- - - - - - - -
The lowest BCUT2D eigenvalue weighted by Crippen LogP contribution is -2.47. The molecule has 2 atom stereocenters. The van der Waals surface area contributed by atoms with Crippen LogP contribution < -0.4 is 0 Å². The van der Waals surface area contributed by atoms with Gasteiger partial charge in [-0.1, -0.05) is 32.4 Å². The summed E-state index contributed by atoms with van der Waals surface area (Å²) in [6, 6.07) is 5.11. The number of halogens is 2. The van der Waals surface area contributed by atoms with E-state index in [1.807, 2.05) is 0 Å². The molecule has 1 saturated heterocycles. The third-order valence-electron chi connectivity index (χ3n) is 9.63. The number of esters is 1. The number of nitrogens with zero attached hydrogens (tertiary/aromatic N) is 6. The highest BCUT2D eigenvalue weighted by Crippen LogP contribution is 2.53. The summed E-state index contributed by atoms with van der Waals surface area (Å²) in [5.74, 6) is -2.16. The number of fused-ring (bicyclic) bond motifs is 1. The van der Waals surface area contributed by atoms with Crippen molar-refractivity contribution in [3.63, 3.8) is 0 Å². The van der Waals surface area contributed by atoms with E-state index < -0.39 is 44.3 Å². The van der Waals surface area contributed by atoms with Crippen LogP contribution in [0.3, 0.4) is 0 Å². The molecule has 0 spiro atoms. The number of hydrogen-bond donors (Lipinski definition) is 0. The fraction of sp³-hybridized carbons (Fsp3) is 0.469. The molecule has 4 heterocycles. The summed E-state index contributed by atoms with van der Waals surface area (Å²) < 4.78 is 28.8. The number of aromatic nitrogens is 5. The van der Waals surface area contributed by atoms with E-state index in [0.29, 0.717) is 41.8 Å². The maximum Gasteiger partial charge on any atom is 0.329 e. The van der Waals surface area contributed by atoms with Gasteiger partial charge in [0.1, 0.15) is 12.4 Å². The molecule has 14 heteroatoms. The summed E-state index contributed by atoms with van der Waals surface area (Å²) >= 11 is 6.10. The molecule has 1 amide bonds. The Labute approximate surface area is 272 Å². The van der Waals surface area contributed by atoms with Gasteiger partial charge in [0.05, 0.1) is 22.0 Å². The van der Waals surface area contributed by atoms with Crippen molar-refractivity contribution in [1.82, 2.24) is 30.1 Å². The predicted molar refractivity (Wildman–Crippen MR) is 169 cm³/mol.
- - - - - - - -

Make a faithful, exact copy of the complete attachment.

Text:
The lowest BCUT2D eigenvalue weighted by Crippen LogP contribution is -2.47. The molecule has 2 atom stereocenters. The van der Waals surface area contributed by atoms with Crippen LogP contribution < -0.4 is 0 Å². The van der Waals surface area contributed by atoms with Gasteiger partial charge in [-0.1, -0.05) is 32.4 Å². The summed E-state index contributed by atoms with van der Waals surface area (Å²) in [6, 6.07) is 5.11. The number of halogens is 2. The van der Waals surface area contributed by atoms with E-state index in [1.807, 2.05) is 0 Å². The molecule has 1 saturated heterocycles. The third-order valence-electron chi connectivity index (χ3n) is 9.63. The number of esters is 1. The number of nitrogens with zero attached hydrogens (tertiary/aromatic N) is 6. The highest BCUT2D eigenvalue weighted by Crippen LogP contribution is 2.53. The summed E-state index contributed by atoms with van der Waals surface area (Å²) in [5.74, 6) is -2.16. The number of fused-ring (bicyclic) bond motifs is 1. The van der Waals surface area contributed by atoms with Crippen molar-refractivity contribution in [3.63, 3.8) is 0 Å². The van der Waals surface area contributed by atoms with E-state index < -0.39 is 44.3 Å². The van der Waals surface area contributed by atoms with Crippen LogP contribution in [0.3, 0.4) is 0 Å². The molecule has 0 spiro atoms. The number of hydrogen-bond donors (Lipinski definition) is 0. The fraction of sp³-hybridized carbons (Fsp3) is 0.469. The molecule has 4 heterocycles. The summed E-state index contributed by atoms with van der Waals surface area (Å²) < 4.78 is 28.8. The number of aromatic nitrogens is 5. The van der Waals surface area contributed by atoms with E-state index in [0.29, 0.717) is 41.8 Å². The maximum Gasteiger partial charge on any atom is 0.329 e. The van der Waals surface area contributed by atoms with Gasteiger partial charge in [0.1, 0.15) is 12.4 Å². The molecule has 14 heteroatoms. The summed E-state index contributed by atoms with van der Waals surface area (Å²) >= 11 is 6.10. The molecule has 1 amide bonds. The Labute approximate surface area is 272 Å². The van der Waals surface area contributed by atoms with Gasteiger partial charge in [0.05, 0.1) is 22.0 Å². The van der Waals surface area contributed by atoms with Crippen molar-refractivity contribution in [1.82, 2.24) is 30.1 Å². The predicted molar refractivity (Wildman–Crippen MR) is 169 cm³/mol.